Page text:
>> brake, bringing the combination to a stop.
>>
> There is significant hysteresis losses between the iron in the armature
> and the field magnets. As much as 10% of running torque (IIRC). Any
> fixed field motor with ferrous materials in the rotor is susceptible to
> this (nearly all BLDC, PMAC, and PMDC motors). This is why most bicycle
> hub motors have a freewheel clutch inside them.
>
> Cory
>
> _______________________________________________
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>



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Discussion Starter #4
Can you explain "cogging"?
So far from the comments it's anywhere from 0-10% loss in power (+ the
cogging). It would be hard to build a mechanical system that could
disconnect the second motor from the other motor and driveline that is less
than 10% loss. Perhaps an electric clutch?

Has anyone considered this? I want 30hp of motor but don't want to pay to
run it at 30 hp all the time. It appears that one big motor is great but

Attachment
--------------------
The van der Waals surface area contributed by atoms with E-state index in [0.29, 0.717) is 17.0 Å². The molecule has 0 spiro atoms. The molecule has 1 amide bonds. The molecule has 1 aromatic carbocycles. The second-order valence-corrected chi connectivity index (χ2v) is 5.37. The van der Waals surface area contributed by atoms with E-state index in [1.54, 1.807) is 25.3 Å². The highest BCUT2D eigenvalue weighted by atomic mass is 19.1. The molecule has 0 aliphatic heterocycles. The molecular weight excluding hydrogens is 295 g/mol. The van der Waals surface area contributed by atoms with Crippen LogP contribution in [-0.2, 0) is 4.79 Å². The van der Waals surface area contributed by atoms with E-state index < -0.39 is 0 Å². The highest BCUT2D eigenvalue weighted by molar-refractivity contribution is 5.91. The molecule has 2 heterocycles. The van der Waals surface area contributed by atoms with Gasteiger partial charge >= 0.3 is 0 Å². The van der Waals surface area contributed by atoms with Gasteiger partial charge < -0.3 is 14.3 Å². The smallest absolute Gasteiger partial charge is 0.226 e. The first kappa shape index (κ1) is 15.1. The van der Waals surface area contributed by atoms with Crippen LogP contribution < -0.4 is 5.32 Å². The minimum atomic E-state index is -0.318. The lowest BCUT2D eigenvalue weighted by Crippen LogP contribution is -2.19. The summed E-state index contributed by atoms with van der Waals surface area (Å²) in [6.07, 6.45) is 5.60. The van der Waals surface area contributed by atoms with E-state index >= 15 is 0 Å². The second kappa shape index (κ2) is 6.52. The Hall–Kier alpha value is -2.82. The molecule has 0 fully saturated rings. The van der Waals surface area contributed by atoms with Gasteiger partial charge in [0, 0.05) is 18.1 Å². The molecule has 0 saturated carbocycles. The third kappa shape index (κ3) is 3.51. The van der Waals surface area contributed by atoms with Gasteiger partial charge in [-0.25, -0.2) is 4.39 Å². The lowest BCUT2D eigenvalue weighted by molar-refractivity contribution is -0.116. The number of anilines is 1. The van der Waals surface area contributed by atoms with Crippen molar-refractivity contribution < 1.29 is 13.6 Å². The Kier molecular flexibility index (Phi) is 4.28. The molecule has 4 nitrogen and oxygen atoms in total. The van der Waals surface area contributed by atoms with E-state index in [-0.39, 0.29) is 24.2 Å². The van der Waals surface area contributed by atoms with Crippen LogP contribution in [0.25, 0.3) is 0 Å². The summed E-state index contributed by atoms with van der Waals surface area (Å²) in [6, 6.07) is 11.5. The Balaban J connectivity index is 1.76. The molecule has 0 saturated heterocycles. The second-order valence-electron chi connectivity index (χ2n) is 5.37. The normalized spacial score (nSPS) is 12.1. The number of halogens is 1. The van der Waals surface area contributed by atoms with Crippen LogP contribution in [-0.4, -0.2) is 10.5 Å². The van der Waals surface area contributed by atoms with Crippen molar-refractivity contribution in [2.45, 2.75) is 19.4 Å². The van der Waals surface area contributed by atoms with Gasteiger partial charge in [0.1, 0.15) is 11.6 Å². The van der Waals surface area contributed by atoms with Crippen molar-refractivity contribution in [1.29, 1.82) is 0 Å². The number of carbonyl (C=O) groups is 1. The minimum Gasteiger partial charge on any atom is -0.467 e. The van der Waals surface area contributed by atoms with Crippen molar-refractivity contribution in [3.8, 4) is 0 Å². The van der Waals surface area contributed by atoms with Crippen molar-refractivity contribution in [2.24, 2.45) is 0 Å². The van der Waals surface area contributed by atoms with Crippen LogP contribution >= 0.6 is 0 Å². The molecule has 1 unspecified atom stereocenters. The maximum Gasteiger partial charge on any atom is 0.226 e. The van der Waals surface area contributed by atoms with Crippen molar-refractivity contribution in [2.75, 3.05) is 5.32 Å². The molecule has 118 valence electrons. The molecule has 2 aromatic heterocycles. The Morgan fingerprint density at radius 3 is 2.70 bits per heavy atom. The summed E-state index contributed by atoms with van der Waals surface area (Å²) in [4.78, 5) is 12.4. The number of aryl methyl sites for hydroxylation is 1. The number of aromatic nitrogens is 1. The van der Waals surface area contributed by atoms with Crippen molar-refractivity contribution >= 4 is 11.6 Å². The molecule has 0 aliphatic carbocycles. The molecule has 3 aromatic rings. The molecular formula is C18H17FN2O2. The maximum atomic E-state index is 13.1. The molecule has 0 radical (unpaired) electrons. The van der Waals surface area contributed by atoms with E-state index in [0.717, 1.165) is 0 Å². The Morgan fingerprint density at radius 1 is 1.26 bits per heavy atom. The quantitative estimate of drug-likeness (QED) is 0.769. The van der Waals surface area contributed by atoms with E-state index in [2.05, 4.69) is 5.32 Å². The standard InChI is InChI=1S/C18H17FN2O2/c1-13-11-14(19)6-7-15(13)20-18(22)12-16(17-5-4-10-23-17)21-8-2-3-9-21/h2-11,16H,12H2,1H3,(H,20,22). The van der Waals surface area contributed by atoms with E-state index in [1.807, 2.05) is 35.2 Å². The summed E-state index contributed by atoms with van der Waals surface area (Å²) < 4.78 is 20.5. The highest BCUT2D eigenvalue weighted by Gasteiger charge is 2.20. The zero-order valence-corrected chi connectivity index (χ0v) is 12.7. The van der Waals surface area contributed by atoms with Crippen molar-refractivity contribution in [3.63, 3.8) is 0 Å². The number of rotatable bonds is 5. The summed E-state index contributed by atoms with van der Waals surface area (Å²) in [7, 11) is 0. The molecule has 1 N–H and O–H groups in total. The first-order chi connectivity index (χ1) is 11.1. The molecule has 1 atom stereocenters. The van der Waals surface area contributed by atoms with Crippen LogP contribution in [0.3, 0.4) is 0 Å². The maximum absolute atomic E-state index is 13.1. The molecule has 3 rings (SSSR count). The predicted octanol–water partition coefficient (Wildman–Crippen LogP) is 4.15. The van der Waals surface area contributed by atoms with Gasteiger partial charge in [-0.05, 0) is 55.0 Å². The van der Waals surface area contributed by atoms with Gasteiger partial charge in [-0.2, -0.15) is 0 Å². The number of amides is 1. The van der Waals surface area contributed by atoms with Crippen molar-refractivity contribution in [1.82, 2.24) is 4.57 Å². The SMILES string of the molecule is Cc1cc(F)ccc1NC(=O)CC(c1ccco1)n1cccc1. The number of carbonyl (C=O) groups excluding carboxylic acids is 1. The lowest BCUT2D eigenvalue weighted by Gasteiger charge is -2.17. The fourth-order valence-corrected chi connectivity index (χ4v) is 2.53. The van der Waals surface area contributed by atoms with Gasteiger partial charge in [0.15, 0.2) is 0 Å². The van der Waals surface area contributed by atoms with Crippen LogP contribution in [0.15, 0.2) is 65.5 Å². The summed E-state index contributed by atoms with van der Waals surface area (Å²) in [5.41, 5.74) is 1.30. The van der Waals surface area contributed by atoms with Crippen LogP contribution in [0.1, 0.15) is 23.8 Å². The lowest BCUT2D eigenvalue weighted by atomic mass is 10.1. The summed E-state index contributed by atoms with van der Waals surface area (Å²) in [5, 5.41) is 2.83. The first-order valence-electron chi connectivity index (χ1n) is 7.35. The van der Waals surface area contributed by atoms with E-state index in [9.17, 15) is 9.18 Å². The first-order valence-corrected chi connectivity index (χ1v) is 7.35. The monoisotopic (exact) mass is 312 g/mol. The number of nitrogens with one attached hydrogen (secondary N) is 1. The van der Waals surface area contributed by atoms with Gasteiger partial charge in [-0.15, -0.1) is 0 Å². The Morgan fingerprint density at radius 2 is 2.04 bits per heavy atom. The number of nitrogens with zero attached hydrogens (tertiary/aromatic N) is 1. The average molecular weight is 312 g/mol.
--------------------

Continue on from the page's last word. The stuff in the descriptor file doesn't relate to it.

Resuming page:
best efficient at full power. The curve goes down as load is reduced. So
the thought would be to use two motors during heavy load (acceleration) and
fall back to one when cruising. The only extra cost would be the weight of
the motor and the effieciency loss of mechanically adding it in. Plus two
smaller motors are often cheaper than one large one. Is anyone using
anything like this? Is my logic flawed?
Thanks,
Dan


On Fri, Nov 12, 2010 at 2:25 PM, Peter Gabrielsson <
[email protected]> wrote:

> They can also have significant cogging, depending on the design.
>
>
Cory Cross <[email protected]> wrote:
> > Robert Johnston wrote:
> >> On 11/11/2010 5:56 PM, Dan Baker wrote:
> >>
> >>> Hopefully not too much of a newbie question but I would assume that
> >>> permanent magnet motors don't spin freely while NOT energised? Does
> the
> >>> magnetic field create resistance to movement? Can I spin one of these
> >>> motors by hand? If two motors were tied together mechanically (belt,
> chain,
> >>> same shaft, etc) and only one motor was energised would the other
> impede or
> >>> create resistance?
> >>>
> >> AIUI, if there is no power being taken from, or put into, a PM motor
> >> (IE, if it is disconnected), it will freewheel with the only resistance
> >> being that of it's bearings. If the motor is shorted, it will act as a
> >> brake, bringing the combination to a stop.
> >>
> > There is significant hysteresis losses between the iron in the armature